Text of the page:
Matched MeSH terms: Antioxidants/pharmacology*
  19. Khalilpourfarshbafi M, Gholami K, Murugan DD, Abdul Sattar MZ, Abdullah NA
    Eur J Nutr, 2019 Feb;58(1):5-25.
    PMID: 29541908 DOI: 10.1007/s00394-018-1663-8
    PROPOSE: Obesity is a fast growing epidemic worldwide. During obesity, the increase in adipose tissue mass arise from two different mechanisms, namely, hyperplasia and hypertrophy. Hyperplasia which is the increase in adipocyte number is characteristic of severe obese patients. Recently, there has been much interest in targeting adipogenesis as therapeutic strategy against obesity. Flavonoids have been shown to regulate several pathways and affect a number of molecular targets during specific stages of adipocyte development.

    METHODS: Presently, we provide a review of key studies evaluating the effects of dietary flavonoids in different stages of adipocyte development with a particular emphasis on the investigations that explore the underlying mechanisms of action of these compounds in human or animal cell lines as well as animal models.

    RESULTS: Flavonoids have been shown to regulate several pathways and affect a number of molecular targets during specific stages of adipocyte development. Although most of the studies reveal anti-adipogenic effect of flavonoids, some flavonoids demonstrated proadipogenic effect in mesenchymal stem cells or preadipocytes.

    CONCLUSION: The anti-adipogenic effect of flavonoids is mainly via their effect on regulation of several pathways such as induction of apoptosis, suppression of key adipogenic transcription factors, activation of AMPK and Wnt pathways, inhibition of clonal expansion, and cell-cycle arrest.

    Matched MeSH terms: Flavonoids/pharmacology*
  20. Zhang Y, Liu X, Yusoff M, Razali MH
    Scanning, 2021;2021:3839235.
    PMID: 34630820 DOI: 10.1155/2021/3839235
    Flower-like titanium dioxide (TiO2) nanostructures are successfully synthesized using a hybrid sol-gel and a simple hydrothermal method. The sample was characterized using various techniques to study their physicochemical properties and was tested as a photocatalyst for methyl orange degradation and as an antibacterial material. Raman spectrum and X-ray diffraction (XRD) pattern show that the phase structure of the synthesized TiO2 is anatase with 80-100 nm in diameter and 150-200 nm in length of flower-like nanostructures as proved by field emission scanning electron microscope (FESEM). The energy-dispersive X-ray spectroscopy (EDS) analysis of flower-like anatase TiO2 nanostructure found that only titanium and oxygen elements are present in the sample. The anatase phase was confirmed further by a high-resolution transmission electron microscope (HRTEM) and selected area electron diffraction (SAED) pattern analysis. The Brunauer-Emmett-Teller (BET) result shows that the sample had a large surface area (108.24 m2/g) and large band gap energy (3.26 eV) due to their nanosize. X-ray photoelectron spectroscopy (XPS) analysis revealed the formation of Ti4+ and Ti3+ species which could prevent the recombination of the photogenerated electron, thus increased the electron transportation and photocatalytic activity of flower-like anatase TiO2 nanostructure to degrade the methyl orange (83.03%) in a short time (60 minutes). These properties also support the good performance of flower-like titanium dioxide (TiO2) nanostructure as an antibacterial material which is comparable with penicillin which is 13.00 ± 0.02 mm inhibition zone against Staphylococcus aureus.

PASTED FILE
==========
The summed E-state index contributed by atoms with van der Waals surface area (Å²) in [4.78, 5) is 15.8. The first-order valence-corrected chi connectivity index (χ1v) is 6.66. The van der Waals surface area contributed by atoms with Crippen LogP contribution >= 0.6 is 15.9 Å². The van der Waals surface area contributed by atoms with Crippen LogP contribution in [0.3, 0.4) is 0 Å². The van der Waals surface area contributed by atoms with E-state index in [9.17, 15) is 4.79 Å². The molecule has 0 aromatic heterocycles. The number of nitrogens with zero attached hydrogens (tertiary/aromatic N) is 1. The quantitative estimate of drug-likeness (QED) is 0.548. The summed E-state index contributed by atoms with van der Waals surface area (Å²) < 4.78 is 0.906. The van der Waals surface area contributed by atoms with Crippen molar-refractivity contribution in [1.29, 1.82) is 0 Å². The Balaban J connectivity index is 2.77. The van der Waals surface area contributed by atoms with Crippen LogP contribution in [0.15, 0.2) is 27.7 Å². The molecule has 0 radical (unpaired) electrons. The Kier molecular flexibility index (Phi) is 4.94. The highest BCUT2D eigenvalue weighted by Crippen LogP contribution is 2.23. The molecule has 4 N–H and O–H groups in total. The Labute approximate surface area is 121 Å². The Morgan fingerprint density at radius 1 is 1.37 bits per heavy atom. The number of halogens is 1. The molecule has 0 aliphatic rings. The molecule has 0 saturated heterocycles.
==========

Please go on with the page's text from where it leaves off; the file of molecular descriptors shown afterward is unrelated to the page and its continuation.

Matched MeSH terms: Anti-Bacterial Agents/pharmacology